While schema therapy uses these past experiences to identify the origins of the maladaptive schemas, the focus remains on present-day (here-and-now) concerns. Therefore, the therapist is constantly attending to situations within the therapy session when a schema may have been activated. The therapist helps the recovering person to identify these cues as they work together. At the end of the assessment phase, the therapist develops a conceptual summary of the therapy participant's unmet needs, maladaptive schemas, and their maladaptive coping strategies. These findings are then presented to the participant for consideration and discussion. Together, the therapist and participant review and modify this summary in a collaborative manner. Once they have agreed upon an accurate conceptualization, they agree upon a life problem to work on together in the next phase of treatment, the change phase.
Schema therapy uses a variety of cognitive and experiential techniques, to create schema change and to promote emotional healing. Recovering persons learn to use an evidentiary approach to test and challenge the validity of their schemas. In other words, they are encouraged to look for evidence that refutes the schema. For instance, if the schema's theme represents: "People I love will always abandon me," the participant is asked to challenge this extreme assumption by finding multiple examples of people who have loved them but have not abandoned them. An experiential technique that is commonly used to challenge the validity of a schema is to ask healthy adult side of the recovering person to engage in a hypothetical "debate" with the maladaptive schema side. The therapy participant will also receive homework assignments in order to practice replacing maladaptive coping strategies in real world settings. For instance, let's return to the example of the woman with an abandonment schema, who overcompensates whenever her husband goes out town by refusing to take his phone calls. She might receive a homework assignment of initiating phone calls herself. She may be asked in advance of his departure to agree to receive his calls.
The therapist continues to assist the recovering person to identify moments during the therapy session when a schema is activated. The therapist's role is to provide a corrective emotional experience. This is achieved by the therapist meeting the unmet childhood needs, within the boundaries of the therapeutic relationship. It is through this healing relationship that the recovering person begins to internalize the healthy adult modeled by the therapist, and learns to function from this healthy adult side.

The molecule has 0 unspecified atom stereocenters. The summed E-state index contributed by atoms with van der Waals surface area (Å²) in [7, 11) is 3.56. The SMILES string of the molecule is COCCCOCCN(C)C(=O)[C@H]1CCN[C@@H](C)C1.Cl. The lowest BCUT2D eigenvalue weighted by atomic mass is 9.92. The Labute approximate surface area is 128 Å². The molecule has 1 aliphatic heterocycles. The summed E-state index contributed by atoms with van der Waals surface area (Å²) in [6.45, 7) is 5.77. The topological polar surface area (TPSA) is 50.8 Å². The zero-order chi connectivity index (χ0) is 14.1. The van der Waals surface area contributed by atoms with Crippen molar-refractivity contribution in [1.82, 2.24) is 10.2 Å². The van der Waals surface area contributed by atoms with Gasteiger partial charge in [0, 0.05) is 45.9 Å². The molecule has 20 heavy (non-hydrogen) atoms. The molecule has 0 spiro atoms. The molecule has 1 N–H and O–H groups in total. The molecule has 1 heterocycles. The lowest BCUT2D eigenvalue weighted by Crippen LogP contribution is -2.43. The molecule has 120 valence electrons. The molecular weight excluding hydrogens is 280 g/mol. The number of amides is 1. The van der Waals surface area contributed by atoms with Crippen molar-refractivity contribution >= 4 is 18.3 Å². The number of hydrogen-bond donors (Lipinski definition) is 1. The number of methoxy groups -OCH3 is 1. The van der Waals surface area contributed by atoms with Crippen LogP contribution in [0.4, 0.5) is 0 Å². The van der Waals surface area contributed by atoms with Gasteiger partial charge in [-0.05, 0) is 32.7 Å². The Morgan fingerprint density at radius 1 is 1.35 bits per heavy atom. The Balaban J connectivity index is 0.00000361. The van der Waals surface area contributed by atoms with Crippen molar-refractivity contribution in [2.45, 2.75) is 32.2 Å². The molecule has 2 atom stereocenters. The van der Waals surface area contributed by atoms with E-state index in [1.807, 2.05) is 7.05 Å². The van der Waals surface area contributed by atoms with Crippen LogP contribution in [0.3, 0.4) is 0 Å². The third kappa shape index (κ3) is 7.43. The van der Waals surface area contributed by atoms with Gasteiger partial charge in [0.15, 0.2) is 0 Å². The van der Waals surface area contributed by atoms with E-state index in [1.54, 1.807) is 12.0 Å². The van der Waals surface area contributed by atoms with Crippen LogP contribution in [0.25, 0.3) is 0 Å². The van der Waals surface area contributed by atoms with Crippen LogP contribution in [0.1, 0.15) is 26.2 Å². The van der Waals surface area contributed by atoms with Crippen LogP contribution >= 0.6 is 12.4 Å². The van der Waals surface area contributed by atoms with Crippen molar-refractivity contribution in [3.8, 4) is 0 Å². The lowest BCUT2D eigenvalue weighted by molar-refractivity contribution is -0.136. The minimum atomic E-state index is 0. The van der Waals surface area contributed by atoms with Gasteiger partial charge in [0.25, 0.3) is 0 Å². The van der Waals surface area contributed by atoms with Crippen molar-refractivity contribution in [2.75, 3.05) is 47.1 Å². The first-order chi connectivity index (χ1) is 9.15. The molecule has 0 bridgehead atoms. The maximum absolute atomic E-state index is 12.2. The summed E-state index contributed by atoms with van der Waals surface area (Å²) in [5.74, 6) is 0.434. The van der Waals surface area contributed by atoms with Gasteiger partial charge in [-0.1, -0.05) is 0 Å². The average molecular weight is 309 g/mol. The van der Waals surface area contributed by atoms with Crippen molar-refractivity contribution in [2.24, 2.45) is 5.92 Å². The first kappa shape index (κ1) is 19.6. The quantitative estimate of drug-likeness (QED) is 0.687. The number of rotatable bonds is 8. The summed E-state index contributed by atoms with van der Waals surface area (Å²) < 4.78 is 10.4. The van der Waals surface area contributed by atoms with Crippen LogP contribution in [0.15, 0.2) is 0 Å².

In some cases, caregivers can shame children for having needs in the first place. This can add a layer of complexity to therapy as shame makes it more difficult to identify and express these needs. Nonetheless, the therapist's acceptance and validation of these needs, as they are expressed, provides another form of corrective emotional experience.
A variety of other experiential techniques are used to heal the emotions surrounding the schemas. This may include writing letters to caregivers (that are never mailed) and therapeutic exercises that use imagery and role-playing past experiences. For instance, a person who was physically abused might be guided to imagine an abuse scenario but with a different outcome. Instead of being the helpless child-victim, she role-plays asserting her right for protection and expresses her anger to the abuser about such events, as part of this imaginational, role-play exercise. The therapist may also devise therapeutic exercises that encourage the expression of grief over childhood losses.
Schema therapy has also been applied for the treatment of depression and anxiety. A study published in 2006 by Josephine Giesen-Bloo and her colleagues demonstrated good results for this type of therapy in people with Borderline Personality Disorder (Giesen-Bloo, et.al., 2006).
More information about schema therapy can be found at http://www.schematherapy.com/